BEVERLY HILLS, California — Hollywood was respectfully quiet this weekend as word spread of the passing of legendary actor and philanthropist Paul Newman. While Leonardo DiCaprio, Russell Crowe and director Ridley Scott got together to promote their upcoming film “Body of Lies,” the topic couldn’t help but turn to the Oscar-winning star of such classics as “Butch Cassidy and the Sundance Kid,” “Cat on a Hot Tin Roof” and “The Verdict.”
“We were just talking about [our favorite Newman films],” Crowe said. “It’s a body of work, for me … between the late ’60s and the mid ’70s, which would probably encapsulate ’Cool Hand Luke,’ ’Butch and Sundance,’ ’The Sting.’ There are commercial aspects to what you’re doing, but you’re also pushing forward naturalistic performance in the cinema that will inform it for the next four decades. I wouldn’t want to pick any one performance, I’d just like to say the whole body of work, the whole chunk of it is Paul Newman.”
“It was incredible, I agree,” added DiCaprio. “He was the great role model for anyone in this industry, in the [way] that he conducted his life. Look at him, and look at the man’s work. As an actor, he was part of the definitive group of actors who really shaped what modern acting is. Yet, at the same time, he was a normal family man, and extremely philanthropic. His foundation will continue to do great things for children all around the world. He is really the role model; he’s what you want to aspire to be in this industry, both professionally and personally.”
Scott, who co-produced one of Newman’s final films, 2000’s “Where the Money Is,” remembered the actor for remaining feisty even into his final years. “I was producing [’Money’] at an arm’s length, and Mark Kanievska, who’s one of [my production company’s] guys, was directing it. And so I went and visited them in Montreal, and had the pleasure of meeting Paul. In fact, we sat for awhile afterwards and got totally plastered!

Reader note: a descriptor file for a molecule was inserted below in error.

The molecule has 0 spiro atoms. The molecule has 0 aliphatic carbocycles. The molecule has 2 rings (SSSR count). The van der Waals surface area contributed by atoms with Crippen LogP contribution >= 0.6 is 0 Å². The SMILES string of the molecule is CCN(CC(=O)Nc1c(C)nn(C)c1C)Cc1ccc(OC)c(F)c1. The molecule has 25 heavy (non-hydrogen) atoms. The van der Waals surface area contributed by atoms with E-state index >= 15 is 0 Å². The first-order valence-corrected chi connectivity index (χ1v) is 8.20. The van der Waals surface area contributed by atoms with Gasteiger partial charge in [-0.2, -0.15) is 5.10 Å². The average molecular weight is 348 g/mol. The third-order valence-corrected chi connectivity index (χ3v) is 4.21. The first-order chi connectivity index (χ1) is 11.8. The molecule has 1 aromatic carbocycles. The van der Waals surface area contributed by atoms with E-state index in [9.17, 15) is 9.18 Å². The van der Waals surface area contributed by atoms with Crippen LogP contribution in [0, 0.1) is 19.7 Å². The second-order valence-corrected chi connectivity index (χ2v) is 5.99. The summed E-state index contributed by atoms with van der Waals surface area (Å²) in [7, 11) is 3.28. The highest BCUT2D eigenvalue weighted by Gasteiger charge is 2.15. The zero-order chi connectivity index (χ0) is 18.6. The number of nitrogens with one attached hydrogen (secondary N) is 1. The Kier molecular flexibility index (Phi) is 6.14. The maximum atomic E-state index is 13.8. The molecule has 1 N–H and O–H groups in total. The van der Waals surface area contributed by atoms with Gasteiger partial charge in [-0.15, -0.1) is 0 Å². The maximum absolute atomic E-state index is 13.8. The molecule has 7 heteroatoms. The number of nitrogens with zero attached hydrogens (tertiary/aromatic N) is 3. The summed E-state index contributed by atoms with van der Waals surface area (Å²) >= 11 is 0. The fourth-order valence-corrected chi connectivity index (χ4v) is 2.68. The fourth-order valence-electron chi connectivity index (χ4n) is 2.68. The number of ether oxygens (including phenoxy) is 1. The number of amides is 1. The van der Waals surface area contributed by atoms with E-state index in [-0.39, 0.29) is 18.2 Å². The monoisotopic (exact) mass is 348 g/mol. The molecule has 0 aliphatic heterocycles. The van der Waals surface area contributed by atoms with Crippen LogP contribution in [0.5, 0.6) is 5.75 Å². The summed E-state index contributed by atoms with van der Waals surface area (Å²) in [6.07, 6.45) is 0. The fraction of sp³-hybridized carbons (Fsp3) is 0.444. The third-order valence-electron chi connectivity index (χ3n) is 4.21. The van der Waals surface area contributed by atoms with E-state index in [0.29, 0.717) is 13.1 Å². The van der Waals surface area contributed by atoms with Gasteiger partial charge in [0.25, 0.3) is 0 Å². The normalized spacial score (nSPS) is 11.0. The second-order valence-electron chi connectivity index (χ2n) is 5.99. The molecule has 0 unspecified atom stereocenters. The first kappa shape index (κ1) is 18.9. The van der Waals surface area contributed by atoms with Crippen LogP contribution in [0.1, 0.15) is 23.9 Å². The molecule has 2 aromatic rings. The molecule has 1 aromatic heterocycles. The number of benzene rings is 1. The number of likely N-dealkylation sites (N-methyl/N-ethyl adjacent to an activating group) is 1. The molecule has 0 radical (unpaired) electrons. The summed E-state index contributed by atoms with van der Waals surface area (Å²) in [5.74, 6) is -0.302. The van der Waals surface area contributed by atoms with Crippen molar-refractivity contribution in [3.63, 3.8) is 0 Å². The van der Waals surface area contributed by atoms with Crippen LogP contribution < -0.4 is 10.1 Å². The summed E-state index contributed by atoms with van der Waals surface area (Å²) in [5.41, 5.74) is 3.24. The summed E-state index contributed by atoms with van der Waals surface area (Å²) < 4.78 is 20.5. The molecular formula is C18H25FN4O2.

“He likes his beer, and I like my beer, so that was good,” Scott grinned. “I got to know him; I was never able to work with him, unfortunately.”
“All his films [influenced me]; they’re all classic films,” added Scott, director of such films as “Blade Runner” and “Gladiator.” “But I go all the way back to ’Hud,’ though. ’Hud’ is amazing how it still stands up, and does not look like an old movie. There he was. He never seemed to change. ’Hud’ is a beautifully shot film.”
“I just think he was, by all accounts, a great fellow,” marveled Crowe. “He certainly had his priorities in line; family first and the business a distant second, while at the same time putting on screen some of the best performances of his lifetime and any other.”
“Thank you very much for everything you did, man,” Crowe added, addressing Newman. “Because it’s been fantastic.”
Tributes to the actor continued to pour in throughout the weekend. Robert Redford, who co-starred with Newman in “The Sting” and “Butch Cassidy and the Sundance Kid,” said, “There is a point where feelings go beyond words. I have lost a real friend. My life — and this country — is better for his being in it.”
Former President Bill Clinton and Senator Hillary Rodham Clinton said in a statement: “Paul was an American icon, philanthropist and champion for children. We will miss our dear friend, whose continued support always meant the world to us. Our prayers and thoughts are with Joan and the Newman family and the many people who Paul impacted through his endless kindness and generosity.”
Newman’s daughters issued a statement Saturday that reads:
“Paul Newman played many unforgettable roles. But the ones for which he was proudest never had top billing on the marquee: Devoted husband. Loving father. Adoring grandfather. Dedicated philanthropist. Our father was a rare symbol of selfless humility, the last to acknowledge what he was doing was special. Intensely private, he quietly succeeded beyond measure in impacting the lives of so many with his generosity. Always and to the end, Dad was incredibly grateful for his good fortune. In his own words: ’It’s been a privilege to be here.’ He will be profoundly missed by those whose lives he touched, but he leaves us with extraordinary inspiration to draw upon. During this difficult time, we ask for privacy for our family.”
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